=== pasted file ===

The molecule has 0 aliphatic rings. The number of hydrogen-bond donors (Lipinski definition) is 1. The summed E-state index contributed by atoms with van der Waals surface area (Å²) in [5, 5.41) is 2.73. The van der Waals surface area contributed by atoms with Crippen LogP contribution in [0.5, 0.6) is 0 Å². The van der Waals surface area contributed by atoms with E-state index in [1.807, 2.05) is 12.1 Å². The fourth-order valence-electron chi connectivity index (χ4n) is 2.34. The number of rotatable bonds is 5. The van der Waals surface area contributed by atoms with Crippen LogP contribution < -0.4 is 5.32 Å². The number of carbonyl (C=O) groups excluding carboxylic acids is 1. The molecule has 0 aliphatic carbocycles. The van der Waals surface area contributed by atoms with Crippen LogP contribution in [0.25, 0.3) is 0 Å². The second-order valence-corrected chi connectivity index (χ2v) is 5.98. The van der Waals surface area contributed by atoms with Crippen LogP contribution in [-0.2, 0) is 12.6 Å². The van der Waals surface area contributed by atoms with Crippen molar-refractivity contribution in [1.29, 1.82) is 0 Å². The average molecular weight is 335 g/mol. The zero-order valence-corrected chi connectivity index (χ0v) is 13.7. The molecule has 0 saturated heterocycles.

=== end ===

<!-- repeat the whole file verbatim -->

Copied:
The molecule has 0 aliphatic rings. The number of hydrogen-bond donors (Lipinski definition) is 1. The summed E-state index contributed by atoms with van der Waals surface area (Å²) in [5, 5.41) is 2.73. The van der Waals surface area contributed by atoms with Crippen LogP contribution in [0.5, 0.6) is 0 Å². The van der Waals surface area contributed by atoms with E-state index in [1.807, 2.05) is 12.1 Å². The fourth-order valence-electron chi connectivity index (χ4n) is 2.34. The number of rotatable bonds is 5. The van der Waals surface area contributed by atoms with Crippen LogP contribution < -0.4 is 5.32 Å². The number of carbonyl (C=O) groups excluding carboxylic acids is 1. The molecule has 0 aliphatic carbocycles. The van der Waals surface area contributed by atoms with Crippen LogP contribution in [0.25, 0.3) is 0 Å². The second-order valence-corrected chi connectivity index (χ2v) is 5.98. The van der Waals surface area contributed by atoms with Crippen LogP contribution in [-0.2, 0) is 12.6 Å². The van der Waals surface area contributed by atoms with Crippen molar-refractivity contribution in [1.29, 1.82) is 0 Å². The average molecular weight is 335 g/mol. The zero-order valence-corrected chi connectivity index (χ0v) is 13.7. The molecule has 0 saturated heterocycles.